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February 10, 2015
Yesterday, Mayor de Blasio released his $77.7 billion Preliminary Budget for City Fiscal Year 2016, which begins July 1, 2015.
The Preliminary Budget reflects a strong commitment from Mayor de Blasio and his administration to make investments that result in improved opportunities and outcomes for New York City’s children and families. Importantly, the Preliminary Budget proposes ongoing support for prekindergarten for all 4-year olds and middle school after-school programs, and investments in rental assistance, homelessness prevention, child welfare reforms, and expanded community health services, among others.
Building on these priorities, we look forward to an Executive Budget that goes farther and makes the investments needed to: improve access to high quality early childhood education and after-school services, bring school breakfast to all classrooms and universal lunch programs to all schools, support primary preventive services that strengthen families and prevent abuse and neglect, and expand access to children’s health and mental health services in schools and communities.
There is also a critical need for action in the Executive Budget to ensure that individuals providing essential services to New Yorkers in need are compensated at a level that permits them to live, work and raise a family in New York City.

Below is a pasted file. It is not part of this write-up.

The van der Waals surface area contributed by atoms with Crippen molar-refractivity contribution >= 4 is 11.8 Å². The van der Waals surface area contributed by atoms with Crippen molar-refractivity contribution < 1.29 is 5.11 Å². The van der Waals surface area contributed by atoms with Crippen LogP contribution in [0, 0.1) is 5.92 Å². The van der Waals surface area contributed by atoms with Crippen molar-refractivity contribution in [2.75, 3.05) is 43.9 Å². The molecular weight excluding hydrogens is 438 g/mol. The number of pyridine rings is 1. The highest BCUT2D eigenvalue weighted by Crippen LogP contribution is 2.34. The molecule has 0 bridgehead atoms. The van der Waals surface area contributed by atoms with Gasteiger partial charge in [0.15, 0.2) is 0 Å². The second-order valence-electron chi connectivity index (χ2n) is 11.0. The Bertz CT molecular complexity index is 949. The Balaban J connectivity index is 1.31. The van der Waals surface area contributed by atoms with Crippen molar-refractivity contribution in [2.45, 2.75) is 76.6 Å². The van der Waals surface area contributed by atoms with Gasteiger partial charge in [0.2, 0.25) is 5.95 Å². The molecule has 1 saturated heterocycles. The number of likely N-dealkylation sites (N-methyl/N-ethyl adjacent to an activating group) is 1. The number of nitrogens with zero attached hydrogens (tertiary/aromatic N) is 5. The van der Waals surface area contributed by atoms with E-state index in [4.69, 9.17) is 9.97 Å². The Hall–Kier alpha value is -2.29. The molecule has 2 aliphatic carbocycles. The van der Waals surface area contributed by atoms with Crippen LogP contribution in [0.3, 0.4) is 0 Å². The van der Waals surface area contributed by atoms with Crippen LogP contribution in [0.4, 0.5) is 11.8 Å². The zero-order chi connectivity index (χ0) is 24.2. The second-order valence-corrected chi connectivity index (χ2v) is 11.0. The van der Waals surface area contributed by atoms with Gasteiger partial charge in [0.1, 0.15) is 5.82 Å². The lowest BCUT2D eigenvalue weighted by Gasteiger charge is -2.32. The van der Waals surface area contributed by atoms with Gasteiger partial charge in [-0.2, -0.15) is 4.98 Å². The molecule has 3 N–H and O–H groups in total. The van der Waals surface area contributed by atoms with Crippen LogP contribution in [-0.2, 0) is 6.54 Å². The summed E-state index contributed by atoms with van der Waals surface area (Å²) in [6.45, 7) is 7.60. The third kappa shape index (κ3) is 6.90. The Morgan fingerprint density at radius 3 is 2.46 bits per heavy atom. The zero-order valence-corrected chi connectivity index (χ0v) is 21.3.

The Mayor made clear at the budget briefing that the Preliminary Budget is just a first step towards developing the Fiscal Year 2016 budget and that there is a great deal more to look at and evaluate as we move towards the Executive Budget in April. This is good news because there are a number of areas that must be addressed in Fiscal Year 2016 in order to improve outcomes for New York’s children and families.
The importance of these investments was made clear in CCC’s new Community Risk Ranking, released last week, which shows a stark disparity in child well-being across New York City. Taking into account data on economic security, health, housing, education, and youth and family issues, the report ranks the city’s 59 community districts from lowest to highest concentration of risk to child well-being, and shows radically different realities among children living sometimes just blocks apart.